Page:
“Some things cannot be taught; they must be experienced. You never learn the most valuable lessons in life until you go through your own journey.” ― Roy T. Bennett
Say what you like about those we elect to power, but the one thing I would consider an unfair label to slap on politicians is “stupid”.
If you take the time to go through the personal biography of every president, prime minister, premier, governor, etc., elected to power by a repeatedly hopeful and later disillusioned voting populace, you’ll discover one common theme: they’re not dumb.
Some are university graduates in political science, socio-economics, law, or finance. Others are those gifted with business acumen or rogue scholars. Still, all of them have a pretty good chance of being sharper than the average knife in the drawer, or in more realistic terms the typical armchair quarterback who THINKS he or she understands how the government should run the country.
Yet despite being fairly intelligent, it’s clear our leaders do not have all the answers. They may use vibrant feel-good speeches to inspire hope in those looking for such, but facts are like the 43.0913 kilogram dog who still thinks he is a puppy yet the ominous snapping noise your body is making as he lies across you says otherwise.
To intone the character V from “V For Vendetta”, “…the truth is, there is something terribly wrong with this country, isn’t there?”.
Yes there is. We have poverty, homelessness, lack of affordable housing, lack of affordable post-secondary education, job instability, a fluctuating consumer confidence level, high taxes that seem to go nowhere except perhaps in the back pockets of some unseen lobbyist, the list goes on.
In response to questions raised by the concerns I’ve listed, these politicians I’ve mentioned will respond, “Yes, we feel your pain. We’re listening. We hear you. “
Some of them even claim they’ve talked to the more vulnerable members of society to get their take, or participated in activities like serving dinner at a homeless shelter or helping out at a food bank.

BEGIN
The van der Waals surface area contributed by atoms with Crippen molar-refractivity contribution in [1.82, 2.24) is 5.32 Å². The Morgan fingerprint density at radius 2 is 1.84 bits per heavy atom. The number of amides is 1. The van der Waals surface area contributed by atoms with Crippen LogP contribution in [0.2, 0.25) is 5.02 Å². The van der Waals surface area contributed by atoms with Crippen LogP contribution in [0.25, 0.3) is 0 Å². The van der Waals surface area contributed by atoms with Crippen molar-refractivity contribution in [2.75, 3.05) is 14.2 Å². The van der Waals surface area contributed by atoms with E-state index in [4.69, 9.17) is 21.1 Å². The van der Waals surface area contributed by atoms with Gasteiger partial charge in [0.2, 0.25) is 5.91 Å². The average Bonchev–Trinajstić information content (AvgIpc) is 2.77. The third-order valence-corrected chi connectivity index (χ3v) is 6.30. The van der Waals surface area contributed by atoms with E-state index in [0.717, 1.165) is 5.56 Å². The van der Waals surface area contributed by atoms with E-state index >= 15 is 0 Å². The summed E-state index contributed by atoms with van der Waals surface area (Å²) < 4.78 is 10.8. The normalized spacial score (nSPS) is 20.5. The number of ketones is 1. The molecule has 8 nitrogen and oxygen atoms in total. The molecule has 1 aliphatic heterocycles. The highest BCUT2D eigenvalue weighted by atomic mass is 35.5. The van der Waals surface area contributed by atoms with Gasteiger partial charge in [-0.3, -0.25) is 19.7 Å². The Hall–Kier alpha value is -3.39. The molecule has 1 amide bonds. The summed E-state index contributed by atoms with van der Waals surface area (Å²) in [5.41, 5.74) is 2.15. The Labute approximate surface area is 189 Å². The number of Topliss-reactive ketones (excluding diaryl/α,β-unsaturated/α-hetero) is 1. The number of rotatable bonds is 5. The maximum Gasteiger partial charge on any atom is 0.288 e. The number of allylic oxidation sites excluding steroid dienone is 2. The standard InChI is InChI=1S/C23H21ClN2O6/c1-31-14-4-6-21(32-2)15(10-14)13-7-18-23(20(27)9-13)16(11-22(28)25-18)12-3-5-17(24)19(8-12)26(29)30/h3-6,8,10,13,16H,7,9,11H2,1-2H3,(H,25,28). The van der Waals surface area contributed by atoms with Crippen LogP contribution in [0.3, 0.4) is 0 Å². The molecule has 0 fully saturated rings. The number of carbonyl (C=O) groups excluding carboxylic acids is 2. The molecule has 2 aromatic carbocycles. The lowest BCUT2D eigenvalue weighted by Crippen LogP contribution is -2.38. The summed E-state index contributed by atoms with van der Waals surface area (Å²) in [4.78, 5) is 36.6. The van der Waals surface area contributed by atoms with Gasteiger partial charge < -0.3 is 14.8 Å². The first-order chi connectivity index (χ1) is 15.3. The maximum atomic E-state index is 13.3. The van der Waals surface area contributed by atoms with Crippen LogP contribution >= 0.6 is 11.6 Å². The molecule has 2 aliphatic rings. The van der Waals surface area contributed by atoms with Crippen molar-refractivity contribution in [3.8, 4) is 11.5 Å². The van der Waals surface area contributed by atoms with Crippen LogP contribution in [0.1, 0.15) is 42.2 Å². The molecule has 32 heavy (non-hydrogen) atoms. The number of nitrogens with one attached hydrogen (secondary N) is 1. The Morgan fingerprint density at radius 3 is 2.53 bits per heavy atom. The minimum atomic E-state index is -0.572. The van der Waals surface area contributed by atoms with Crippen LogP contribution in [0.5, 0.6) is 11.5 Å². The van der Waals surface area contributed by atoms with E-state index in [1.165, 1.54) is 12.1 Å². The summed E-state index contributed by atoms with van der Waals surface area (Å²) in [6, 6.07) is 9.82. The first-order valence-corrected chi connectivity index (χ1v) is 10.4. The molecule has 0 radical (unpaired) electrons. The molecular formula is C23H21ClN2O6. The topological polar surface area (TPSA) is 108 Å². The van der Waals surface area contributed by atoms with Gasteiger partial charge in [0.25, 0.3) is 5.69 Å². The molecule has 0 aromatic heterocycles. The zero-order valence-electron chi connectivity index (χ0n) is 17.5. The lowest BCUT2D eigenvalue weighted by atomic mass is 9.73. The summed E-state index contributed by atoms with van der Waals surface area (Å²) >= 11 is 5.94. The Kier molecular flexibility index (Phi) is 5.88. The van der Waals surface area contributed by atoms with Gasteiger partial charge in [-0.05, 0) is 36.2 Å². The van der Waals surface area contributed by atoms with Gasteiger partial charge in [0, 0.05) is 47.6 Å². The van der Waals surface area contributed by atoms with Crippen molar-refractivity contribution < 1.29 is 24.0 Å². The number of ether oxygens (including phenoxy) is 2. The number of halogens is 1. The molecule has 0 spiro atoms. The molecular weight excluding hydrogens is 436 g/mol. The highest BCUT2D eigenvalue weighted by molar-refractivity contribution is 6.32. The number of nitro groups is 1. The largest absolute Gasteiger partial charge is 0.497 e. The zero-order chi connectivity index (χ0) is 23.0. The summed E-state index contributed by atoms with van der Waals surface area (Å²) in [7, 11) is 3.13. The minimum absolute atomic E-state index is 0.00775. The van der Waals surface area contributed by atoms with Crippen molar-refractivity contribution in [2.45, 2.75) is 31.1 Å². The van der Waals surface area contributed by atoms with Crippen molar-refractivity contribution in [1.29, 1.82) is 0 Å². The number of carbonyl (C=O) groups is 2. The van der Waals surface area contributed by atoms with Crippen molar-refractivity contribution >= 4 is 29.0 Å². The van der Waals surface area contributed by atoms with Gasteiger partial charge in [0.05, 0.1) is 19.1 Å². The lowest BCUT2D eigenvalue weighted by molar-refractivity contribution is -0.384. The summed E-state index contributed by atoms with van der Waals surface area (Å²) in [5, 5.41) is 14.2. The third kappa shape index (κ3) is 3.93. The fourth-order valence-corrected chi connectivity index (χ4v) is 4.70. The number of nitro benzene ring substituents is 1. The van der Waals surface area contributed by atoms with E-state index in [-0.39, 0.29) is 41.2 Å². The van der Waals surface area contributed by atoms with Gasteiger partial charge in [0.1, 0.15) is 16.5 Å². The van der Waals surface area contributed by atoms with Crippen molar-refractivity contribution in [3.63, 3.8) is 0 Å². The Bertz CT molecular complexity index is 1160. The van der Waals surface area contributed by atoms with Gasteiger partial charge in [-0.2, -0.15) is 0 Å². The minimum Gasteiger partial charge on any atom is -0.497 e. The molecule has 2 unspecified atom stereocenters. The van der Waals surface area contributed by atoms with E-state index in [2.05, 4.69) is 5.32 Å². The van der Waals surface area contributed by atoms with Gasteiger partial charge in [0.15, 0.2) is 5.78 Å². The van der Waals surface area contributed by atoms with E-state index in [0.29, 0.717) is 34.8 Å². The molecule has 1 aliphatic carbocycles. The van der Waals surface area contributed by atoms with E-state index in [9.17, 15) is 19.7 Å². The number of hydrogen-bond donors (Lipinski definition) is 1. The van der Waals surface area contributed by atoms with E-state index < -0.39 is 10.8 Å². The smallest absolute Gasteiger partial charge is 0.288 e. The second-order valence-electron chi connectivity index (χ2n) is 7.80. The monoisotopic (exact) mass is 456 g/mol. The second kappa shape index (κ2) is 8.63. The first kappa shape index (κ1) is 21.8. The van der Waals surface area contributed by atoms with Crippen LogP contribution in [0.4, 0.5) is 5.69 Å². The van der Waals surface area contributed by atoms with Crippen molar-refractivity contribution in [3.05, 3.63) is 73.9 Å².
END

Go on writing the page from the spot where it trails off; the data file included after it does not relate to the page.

That’s noble, if the sincerity is there and the compassion is real and not practiced like a choreographic dance. I find it honorable to selflessly give one’s free time to help others less fortunate.
Having said that, it’s not enough, and right there is the reason why politicians, as smart and as well-meaning as they might be, haven’t put in policies to make the lives of the more vulnerable members of society any better.
Knowledge is not experience. There’s a difference.
I can have a conversation with a nuclear reactor technician for example about reactors. He or she could tell me everything about what a reactor is, how uranium rods heat water into a steam to drive turbines that produce hydroelectric power, but that does not make me a nuclear reactor technician.
I could explain to you what I did during my 20 year IT career in the most minute of details: programming, system administration, Sarbanes-Oxley enforcement, intersystem interfacing, what application layers are, how to create logical access paths in a database. After hearing all of this, would that make you as good an I.T, processional as I was?
Let’s take it to the most basic level. I can tell you I was cold and trying to keep warm on a subway car waiting at a station, or how frightened I was when someone threatened to kill me while at the House of Friendship. Would you truly understand how harsh a men’s shelter or living outdoors can be? No, you’d have to experience it.
Reading a book, or being told a story is not having experience. You’re better educated, more informed, but that’s about it.
Politicians have never spent one night on the streets or slept on buses. They’ve never spent time in a shelter. They’ve never had to decide which to pay for first — food or rent, glasses or teeth —- with the scant amount of money in their possession. Politicians come from a position of comfort granted by their privilege that their wealth gives them.
In short, they have not experienced life low-income earners go through as their daily norm.
It is for that reason why they repeatedly fail in solving that socioeconomic problem. Not because they do not know, but because they do not understand.
Thanks for reading.
UPDATE 11/9/2020: For those of you who still think serving coffee to the homeless or having a short chat with them gives you expertise on the subject of homelessness, take a gander at this video. Contrary to popular belief (lazy! get a job!), homelessness happens when life happens. All it took for this woman to become homeless was a mental breakdown.